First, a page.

“The Personize data platform is vital to GenV’s success. It solves research roadblocks of size, speed, cost and burden – not just for GenV, but for other studies too. Families can contribute their research data via ultra-short and engaging digital sessions. This means that everyone, no matter who or where they are, can take part easily from home,” said Melissa.

“GenV truly is a collaborative study and a partnership of many. We are profoundly grateful to supporters of Run for the Kids and the Good Friday Appeal for making the Personize data platform possible.”

Published: 3 December 2021

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Radiation monitoring technology

Monitoring the radiation levels of every child that undergoes an X-ray, CT scan or other specialised medical image at The Royal Children’s Hospital has been transformed thanks to the new MyXrayDose computer system funded by the RCH Auxiliaries through the Good Friday Appeal.

MyXrayDose is changing the way the RCH cares for patients, ensuring long term health outcomes. Medical imaging and scans are essential tools for diagnosing, measuring and managing a number of health conditions, however each scan exposes the patient to a small dose of radiation. For some children, their condition means that they need to undergo a large number of these scans in their lifetime.

Thanks to this new technology, Amanda Perdomo, the Radiation Safety Officer at the RCH, and her team have the ability to accurately measure their exposure to radiation, to ensure the risk is managed and minimised.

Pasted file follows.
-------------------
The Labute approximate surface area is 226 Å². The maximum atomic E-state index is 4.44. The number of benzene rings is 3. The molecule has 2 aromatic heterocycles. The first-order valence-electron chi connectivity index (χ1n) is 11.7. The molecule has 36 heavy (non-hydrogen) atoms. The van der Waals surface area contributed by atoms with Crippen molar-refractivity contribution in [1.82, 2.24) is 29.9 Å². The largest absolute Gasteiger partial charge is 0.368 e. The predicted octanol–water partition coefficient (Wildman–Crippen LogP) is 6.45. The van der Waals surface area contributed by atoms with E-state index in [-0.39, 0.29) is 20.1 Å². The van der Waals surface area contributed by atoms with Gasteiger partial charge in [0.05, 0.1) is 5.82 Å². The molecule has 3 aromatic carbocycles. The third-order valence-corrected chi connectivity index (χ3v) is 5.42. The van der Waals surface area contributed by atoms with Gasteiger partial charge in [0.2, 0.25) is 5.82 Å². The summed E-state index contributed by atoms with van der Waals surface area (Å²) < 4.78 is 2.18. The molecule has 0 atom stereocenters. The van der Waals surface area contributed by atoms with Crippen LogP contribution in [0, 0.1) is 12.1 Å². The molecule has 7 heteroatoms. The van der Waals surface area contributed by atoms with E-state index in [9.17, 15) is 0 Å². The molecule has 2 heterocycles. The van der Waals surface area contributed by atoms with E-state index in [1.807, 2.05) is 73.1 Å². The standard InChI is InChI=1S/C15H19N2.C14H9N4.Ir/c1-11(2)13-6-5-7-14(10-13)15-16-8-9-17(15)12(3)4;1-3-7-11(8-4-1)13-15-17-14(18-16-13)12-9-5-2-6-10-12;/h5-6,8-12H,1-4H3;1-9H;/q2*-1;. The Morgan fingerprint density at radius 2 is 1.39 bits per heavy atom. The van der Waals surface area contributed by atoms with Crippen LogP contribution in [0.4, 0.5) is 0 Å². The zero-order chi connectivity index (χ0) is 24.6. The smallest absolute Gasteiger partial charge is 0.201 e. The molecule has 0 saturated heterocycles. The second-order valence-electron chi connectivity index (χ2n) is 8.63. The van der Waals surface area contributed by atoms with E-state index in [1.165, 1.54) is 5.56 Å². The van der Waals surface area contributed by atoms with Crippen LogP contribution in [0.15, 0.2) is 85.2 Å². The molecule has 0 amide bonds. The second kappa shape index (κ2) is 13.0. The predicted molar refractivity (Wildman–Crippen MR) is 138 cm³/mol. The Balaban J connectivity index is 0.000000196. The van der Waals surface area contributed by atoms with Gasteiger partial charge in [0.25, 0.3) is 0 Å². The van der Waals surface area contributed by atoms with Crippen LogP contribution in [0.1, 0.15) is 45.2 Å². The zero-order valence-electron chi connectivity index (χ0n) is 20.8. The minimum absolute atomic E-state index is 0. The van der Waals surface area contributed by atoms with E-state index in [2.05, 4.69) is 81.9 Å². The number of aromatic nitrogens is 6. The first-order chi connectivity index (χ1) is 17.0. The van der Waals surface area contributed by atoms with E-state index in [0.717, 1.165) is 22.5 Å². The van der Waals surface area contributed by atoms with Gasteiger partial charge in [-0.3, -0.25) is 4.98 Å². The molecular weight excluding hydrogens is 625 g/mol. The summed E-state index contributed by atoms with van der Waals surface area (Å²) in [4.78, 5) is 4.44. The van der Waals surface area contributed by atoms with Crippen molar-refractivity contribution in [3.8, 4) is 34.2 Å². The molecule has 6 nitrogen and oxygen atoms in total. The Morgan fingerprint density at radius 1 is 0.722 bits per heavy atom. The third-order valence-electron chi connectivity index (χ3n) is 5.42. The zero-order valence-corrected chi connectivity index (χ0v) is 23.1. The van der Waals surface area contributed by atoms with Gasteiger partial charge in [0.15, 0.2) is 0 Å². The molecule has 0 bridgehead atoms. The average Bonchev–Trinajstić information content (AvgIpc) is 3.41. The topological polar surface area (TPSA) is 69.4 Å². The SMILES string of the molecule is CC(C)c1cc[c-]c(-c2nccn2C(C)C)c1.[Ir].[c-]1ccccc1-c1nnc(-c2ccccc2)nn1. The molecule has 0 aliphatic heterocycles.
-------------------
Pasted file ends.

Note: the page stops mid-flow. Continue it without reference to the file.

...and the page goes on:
Nine Auxiliaries including the President’s Fundraising Network, Kooyong Lawn Tennis Club, Broadmeadows, Parkville, Templestowe, Footscray and Yarraville Juniors, Geelong, Knox-Sherbrooke and the Southern Rainbows Auxiliaries funded the software as a gift of $150,000 to honour 150 years of the hospital.

“It has been of great value to the Medical Imaging Department and the service we are now able to provide, and it wouldn’t have been possible without the funding provided by the Auxiliaries,” said Amanda.

Prior to this radiation tracking software, there was no central way of monitoring patients at the RCH and their lifetime burden from radiation exposure.​

“It’s much, much easier to monitor now. In the past, a radiographer would look at the scans and then contact me if there were any issues. The radiation information was recorded manually so there was more room for error or data loss,” said Amanda.​